DeLuca in SoHo. There, he ran into a wealthy businessman he knew from São Paulo, Brazil.
“I was shocked when I saw him,” said Mr. Amaro, the chairman of the Latam Airlines Group. “You would never see a high-profile person like him going to the grocery store back home, especially not without armored guards. There you go straight from the office, to the car, to home.”
The scene confirmed for Mr. Amaro why he wants to move his family to New York. “We really want to raise our kids in a more relaxed environment, where they can be free and just walk to school without having to worry about safety,” said Mr. Amaro, whose children are 3 and 5.
He recently purchased a four-bedroom condominium at the Astor, at 235 West 75th Street on the Upper West Side. He will move there with his family once his green card is approved. “New York is a very natural fit for us,” he said. “It is very affluent, very cosmopolitan and very multicultural, which is what we are looking for.”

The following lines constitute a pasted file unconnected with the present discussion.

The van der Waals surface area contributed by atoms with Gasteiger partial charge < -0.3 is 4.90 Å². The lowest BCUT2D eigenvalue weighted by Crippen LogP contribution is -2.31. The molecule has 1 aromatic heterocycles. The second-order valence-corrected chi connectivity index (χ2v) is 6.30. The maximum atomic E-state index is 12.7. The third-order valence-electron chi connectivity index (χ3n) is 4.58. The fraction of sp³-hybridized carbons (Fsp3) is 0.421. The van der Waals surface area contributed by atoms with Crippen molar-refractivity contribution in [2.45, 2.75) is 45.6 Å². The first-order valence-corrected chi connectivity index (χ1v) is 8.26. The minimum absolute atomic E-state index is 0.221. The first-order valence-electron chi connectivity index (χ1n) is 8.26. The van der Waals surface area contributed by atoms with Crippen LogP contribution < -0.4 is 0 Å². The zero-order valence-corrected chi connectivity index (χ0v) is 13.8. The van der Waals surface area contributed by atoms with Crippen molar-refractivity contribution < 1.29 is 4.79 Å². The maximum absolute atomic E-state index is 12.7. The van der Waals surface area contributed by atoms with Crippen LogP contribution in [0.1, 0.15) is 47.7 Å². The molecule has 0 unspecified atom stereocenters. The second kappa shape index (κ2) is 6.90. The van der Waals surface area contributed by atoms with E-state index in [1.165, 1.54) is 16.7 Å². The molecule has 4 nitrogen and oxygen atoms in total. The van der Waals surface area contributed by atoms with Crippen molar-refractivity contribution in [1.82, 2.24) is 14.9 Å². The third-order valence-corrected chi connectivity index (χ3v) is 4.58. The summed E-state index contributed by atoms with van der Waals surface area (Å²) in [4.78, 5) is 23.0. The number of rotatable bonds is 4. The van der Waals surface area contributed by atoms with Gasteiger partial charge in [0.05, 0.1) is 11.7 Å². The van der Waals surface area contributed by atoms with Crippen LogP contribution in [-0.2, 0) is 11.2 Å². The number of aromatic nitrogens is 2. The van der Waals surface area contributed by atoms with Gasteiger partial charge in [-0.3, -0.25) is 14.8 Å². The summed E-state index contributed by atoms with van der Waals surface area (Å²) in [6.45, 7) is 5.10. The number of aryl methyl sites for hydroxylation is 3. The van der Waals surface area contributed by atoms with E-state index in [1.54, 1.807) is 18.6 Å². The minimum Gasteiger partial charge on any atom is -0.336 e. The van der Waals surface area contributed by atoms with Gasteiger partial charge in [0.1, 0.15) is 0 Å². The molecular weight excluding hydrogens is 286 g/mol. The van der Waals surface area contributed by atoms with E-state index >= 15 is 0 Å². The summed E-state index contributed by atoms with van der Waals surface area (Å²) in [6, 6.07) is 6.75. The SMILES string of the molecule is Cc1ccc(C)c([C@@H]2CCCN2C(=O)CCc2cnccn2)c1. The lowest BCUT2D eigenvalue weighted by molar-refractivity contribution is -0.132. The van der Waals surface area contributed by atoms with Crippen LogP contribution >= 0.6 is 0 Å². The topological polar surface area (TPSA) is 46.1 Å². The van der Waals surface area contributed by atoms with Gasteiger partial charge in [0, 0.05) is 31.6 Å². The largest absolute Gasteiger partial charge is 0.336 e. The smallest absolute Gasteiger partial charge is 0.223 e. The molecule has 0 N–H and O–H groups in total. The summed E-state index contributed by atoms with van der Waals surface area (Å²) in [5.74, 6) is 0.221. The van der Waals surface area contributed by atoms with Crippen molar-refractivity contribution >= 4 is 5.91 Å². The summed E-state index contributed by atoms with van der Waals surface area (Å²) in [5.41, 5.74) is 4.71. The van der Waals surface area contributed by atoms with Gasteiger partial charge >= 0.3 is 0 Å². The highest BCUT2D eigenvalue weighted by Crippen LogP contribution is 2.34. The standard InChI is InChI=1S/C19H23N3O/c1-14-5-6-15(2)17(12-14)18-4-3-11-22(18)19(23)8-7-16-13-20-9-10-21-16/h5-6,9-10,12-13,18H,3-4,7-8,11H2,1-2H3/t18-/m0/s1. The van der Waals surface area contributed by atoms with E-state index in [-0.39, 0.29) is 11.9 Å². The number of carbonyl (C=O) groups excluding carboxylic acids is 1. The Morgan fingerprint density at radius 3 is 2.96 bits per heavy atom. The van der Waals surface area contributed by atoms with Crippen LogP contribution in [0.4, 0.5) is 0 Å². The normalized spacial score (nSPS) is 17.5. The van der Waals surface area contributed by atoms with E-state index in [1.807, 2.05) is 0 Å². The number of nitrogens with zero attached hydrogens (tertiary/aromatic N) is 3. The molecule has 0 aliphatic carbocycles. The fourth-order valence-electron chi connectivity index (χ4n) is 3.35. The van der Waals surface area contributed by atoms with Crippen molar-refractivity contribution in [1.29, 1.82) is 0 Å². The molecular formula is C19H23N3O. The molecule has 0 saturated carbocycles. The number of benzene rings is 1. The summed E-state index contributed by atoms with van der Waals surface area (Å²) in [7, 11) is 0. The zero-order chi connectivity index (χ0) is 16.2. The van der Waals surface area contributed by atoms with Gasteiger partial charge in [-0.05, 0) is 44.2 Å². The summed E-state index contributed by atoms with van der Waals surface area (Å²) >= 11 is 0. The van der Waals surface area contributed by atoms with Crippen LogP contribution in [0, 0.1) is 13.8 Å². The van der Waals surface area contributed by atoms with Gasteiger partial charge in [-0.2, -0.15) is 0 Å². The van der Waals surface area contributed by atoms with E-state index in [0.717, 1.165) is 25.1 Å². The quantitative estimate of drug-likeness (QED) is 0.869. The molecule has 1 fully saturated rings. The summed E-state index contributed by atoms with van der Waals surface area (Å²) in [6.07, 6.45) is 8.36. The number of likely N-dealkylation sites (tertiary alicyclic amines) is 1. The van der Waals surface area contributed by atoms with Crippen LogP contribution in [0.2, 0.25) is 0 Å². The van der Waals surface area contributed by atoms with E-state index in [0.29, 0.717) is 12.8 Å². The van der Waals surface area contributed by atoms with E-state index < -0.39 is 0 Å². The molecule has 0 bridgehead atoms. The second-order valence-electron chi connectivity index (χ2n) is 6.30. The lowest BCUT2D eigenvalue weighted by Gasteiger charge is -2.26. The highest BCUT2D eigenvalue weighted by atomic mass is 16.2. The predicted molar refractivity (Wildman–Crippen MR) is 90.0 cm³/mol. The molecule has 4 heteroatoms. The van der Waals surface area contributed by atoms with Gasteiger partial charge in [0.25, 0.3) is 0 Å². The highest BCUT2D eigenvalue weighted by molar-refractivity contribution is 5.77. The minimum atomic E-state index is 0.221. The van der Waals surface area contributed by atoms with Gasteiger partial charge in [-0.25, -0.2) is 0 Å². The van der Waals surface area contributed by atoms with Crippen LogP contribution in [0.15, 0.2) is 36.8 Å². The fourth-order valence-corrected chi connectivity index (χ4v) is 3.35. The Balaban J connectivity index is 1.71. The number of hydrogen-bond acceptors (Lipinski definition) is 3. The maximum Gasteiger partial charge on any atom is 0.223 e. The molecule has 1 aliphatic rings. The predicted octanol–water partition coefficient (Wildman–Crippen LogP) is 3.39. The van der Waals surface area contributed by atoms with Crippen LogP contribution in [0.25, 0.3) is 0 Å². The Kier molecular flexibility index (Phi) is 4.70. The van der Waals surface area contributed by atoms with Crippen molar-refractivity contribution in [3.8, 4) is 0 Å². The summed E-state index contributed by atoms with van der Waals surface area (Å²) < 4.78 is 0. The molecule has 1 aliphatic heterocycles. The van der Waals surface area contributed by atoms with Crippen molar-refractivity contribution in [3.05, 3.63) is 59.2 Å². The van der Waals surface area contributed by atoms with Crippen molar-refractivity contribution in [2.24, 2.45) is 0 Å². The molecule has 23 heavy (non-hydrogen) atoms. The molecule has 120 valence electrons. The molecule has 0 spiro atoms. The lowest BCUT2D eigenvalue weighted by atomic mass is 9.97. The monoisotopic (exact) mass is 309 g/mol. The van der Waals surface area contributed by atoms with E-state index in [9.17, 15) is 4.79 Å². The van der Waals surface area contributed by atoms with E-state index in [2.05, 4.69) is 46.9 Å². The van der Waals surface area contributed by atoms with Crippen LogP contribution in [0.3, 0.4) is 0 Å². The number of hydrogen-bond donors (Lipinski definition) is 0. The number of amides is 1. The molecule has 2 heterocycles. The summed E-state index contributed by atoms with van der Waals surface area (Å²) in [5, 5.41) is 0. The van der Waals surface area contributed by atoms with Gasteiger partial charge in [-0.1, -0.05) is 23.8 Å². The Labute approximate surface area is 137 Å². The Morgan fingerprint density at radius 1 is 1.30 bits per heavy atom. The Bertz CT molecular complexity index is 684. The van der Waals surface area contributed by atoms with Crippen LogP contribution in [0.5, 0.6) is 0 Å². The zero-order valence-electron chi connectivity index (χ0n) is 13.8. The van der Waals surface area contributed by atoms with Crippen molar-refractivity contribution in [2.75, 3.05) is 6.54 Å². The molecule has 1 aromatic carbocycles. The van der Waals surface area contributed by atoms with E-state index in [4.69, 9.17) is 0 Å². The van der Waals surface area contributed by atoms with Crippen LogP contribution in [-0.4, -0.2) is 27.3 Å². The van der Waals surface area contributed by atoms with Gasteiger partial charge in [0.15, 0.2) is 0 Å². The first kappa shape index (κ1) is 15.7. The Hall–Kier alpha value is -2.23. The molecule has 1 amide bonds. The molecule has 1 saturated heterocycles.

Foreign buyers have been a mainstay of the New York real estate for years. But the profile of these buyers seems to be changing. Gone is the Chinese shopper snatching up apartments sight unseen on social media sites like WeChat, as are the Russian oligarchs who thought nothing of writing eight-figure checks for flashy penthouses with Central Park views. In many cases, those buyers left their apartments empty for much of the year. But now, many international buyers like Mr. Amaro are looking to purchase a home for their families.